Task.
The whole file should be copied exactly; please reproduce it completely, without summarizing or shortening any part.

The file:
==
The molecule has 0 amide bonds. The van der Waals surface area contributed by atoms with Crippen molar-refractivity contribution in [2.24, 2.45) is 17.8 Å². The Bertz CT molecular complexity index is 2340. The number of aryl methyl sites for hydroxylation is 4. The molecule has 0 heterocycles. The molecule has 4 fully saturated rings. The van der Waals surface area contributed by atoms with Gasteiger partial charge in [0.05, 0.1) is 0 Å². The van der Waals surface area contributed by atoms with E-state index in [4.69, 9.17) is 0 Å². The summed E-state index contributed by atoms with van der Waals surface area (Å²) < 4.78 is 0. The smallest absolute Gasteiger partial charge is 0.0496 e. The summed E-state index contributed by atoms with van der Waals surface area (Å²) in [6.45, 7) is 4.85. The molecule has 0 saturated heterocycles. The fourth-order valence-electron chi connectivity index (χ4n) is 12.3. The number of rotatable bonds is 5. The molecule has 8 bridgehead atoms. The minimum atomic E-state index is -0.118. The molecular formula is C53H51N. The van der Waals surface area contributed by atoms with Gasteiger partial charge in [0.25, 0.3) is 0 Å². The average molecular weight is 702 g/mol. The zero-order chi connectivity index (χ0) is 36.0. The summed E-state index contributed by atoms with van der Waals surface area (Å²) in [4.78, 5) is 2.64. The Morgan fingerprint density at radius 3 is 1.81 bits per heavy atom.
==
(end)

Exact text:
The molecule has 0 amide bonds. The van der Waals surface area contributed by atoms with Crippen molar-refractivity contribution in [2.24, 2.45) is 17.8 Å². The Bertz CT molecular complexity index is 2340. The number of aryl methyl sites for hydroxylation is 4. The molecule has 0 heterocycles. The molecule has 4 fully saturated rings. The van der Waals surface area contributed by atoms with Gasteiger partial charge in [0.05, 0.1) is 0 Å². The van der Waals surface area contributed by atoms with E-state index in [4.69, 9.17) is 0 Å². The summed E-state index contributed by atoms with van der Waals surface area (Å²) < 4.78 is 0. The smallest absolute Gasteiger partial charge is 0.0496 e. The summed E-state index contributed by atoms with van der Waals surface area (Å²) in [6.45, 7) is 4.85. The molecule has 0 saturated heterocycles. The fourth-order valence-electron chi connectivity index (χ4n) is 12.3. The number of rotatable bonds is 5. The molecule has 8 bridgehead atoms. The minimum atomic E-state index is -0.118. The molecular formula is C53H51N. The van der Waals surface area contributed by atoms with Gasteiger partial charge in [0.25, 0.3) is 0 Å². The average molecular weight is 702 g/mol. The zero-order chi connectivity index (χ0) is 36.0. The summed E-state index contributed by atoms with van der Waals surface area (Å²) in [4.78, 5) is 2.64. The Morgan fingerprint density at radius 3 is 1.81 bits per heavy atom.